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A hologram security feature is seen on the new Canadian 100 dollar bill made of polymer in Toronto November 14, 2011. The Bank of Canada purged the image of an Asian-looking woman from its new $100 banknotes after focus groups raised questions about her ethnicity.

MARK BLINCH/Reuters

The highly touted redesign of Canada's $100 bill has come under fire amid revelations that currency designers edited out the ethnicity of a woman depicted on an early draft of the banknote, following complaints from focus groups.

The changes came after the Bank of Canada showed proposed images of the new $100 bill, which entered circulation in November, to focus groups across the country in 2009. According to documents made public by The Canadian Press, participants in focus groups in Fredericton and Montreal objected to a scene on the back of the bill depicting a woman who appeared Asian peering into a microscope.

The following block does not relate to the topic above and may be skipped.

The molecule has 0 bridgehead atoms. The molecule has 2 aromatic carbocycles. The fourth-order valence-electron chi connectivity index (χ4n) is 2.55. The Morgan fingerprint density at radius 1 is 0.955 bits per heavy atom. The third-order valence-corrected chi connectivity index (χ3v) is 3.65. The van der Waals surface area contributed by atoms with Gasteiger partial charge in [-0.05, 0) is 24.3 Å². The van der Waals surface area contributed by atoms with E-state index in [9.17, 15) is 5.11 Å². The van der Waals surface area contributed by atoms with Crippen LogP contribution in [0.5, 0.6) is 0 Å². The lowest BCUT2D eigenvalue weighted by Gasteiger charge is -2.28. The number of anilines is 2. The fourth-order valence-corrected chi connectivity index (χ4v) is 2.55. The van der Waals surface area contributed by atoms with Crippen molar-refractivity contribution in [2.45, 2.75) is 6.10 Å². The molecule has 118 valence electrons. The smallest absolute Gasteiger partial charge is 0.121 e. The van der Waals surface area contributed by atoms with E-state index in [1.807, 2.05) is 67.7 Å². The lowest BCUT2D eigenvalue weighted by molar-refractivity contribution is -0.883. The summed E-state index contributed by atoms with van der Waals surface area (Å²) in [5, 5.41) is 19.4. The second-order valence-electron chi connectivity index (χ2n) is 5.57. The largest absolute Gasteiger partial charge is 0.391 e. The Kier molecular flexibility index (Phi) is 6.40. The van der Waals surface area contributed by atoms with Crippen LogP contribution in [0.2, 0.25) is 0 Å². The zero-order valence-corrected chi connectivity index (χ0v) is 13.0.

A member of the Fredericton focus group suggested the image didn't represent Canada, while in Montreal "the inclusion of an Asian without representing any other ethnicities was seen to be contentious," said the Bank of Canada documents. A focus group in Toronto did not object to the image and said it reflected the country's diversity.

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But before the new banknotes were released to the public late last year, the image was changed to fit with Bank of Canada policy of not highlighting specific ethnicities, a spokeswoman for the Bank said. Those revelations led to questions from Canada's Chinese community, which held a news conference in Toronto on Friday questioning the move.

"It's our position that the Bank caved to the criticism and that's really unfortunate," said Victor Wong, national executive director of the Chinese Canadian National Council.

The new $100 bill is designed to highlight Canada's contributions to science. The Bank of Canada said its policies are to avoid depicting any specific ethnic group in such designs.

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